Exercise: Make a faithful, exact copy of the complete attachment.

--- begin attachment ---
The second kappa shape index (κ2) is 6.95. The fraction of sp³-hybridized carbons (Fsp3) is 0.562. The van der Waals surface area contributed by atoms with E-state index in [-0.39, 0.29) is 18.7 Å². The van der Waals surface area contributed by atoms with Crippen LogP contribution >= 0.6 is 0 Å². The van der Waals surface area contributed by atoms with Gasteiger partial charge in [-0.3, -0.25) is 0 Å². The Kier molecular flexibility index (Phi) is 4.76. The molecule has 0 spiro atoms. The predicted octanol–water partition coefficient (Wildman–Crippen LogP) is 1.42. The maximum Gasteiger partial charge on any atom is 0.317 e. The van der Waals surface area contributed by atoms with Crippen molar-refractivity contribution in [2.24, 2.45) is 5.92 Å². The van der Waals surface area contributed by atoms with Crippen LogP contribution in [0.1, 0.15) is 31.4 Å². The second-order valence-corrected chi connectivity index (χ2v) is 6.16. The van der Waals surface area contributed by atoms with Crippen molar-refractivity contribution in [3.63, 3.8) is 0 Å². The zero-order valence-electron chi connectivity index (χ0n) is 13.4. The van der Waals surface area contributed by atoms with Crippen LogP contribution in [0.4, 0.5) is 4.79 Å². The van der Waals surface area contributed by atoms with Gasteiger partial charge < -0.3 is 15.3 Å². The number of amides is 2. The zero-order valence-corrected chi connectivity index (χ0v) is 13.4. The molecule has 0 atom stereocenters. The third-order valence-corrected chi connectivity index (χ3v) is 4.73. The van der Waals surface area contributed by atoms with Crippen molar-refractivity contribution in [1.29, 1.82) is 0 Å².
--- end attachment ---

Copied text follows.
The second kappa shape index (κ2) is 6.95. The fraction of sp³-hybridized carbons (Fsp3) is 0.562. The van der Waals surface area contributed by atoms with E-state index in [-0.39, 0.29) is 18.7 Å². The van der Waals surface area contributed by atoms with Crippen LogP contribution >= 0.6 is 0 Å². The van der Waals surface area contributed by atoms with Gasteiger partial charge in [-0.3, -0.25) is 0 Å². The Kier molecular flexibility index (Phi) is 4.76. The molecule has 0 spiro atoms. The predicted octanol–water partition coefficient (Wildman–Crippen LogP) is 1.42. The maximum Gasteiger partial charge on any atom is 0.317 e. The van der Waals surface area contributed by atoms with Crippen molar-refractivity contribution in [2.24, 2.45) is 5.92 Å². The van der Waals surface area contributed by atoms with Crippen LogP contribution in [0.1, 0.15) is 31.4 Å². The second-order valence-corrected chi connectivity index (χ2v) is 6.16. The van der Waals surface area contributed by atoms with Crippen molar-refractivity contribution in [3.63, 3.8) is 0 Å². The zero-order valence-electron chi connectivity index (χ0n) is 13.4. The van der Waals surface area contributed by atoms with Crippen LogP contribution in [0.4, 0.5) is 4.79 Å². The van der Waals surface area contributed by atoms with Gasteiger partial charge < -0.3 is 15.3 Å². The number of amides is 2. The zero-order valence-corrected chi connectivity index (χ0v) is 13.4. The molecule has 0 atom stereocenters. The third-order valence-corrected chi connectivity index (χ3v) is 4.73. The van der Waals surface area contributed by atoms with Crippen molar-refractivity contribution in [1.29, 1.82) is 0 Å².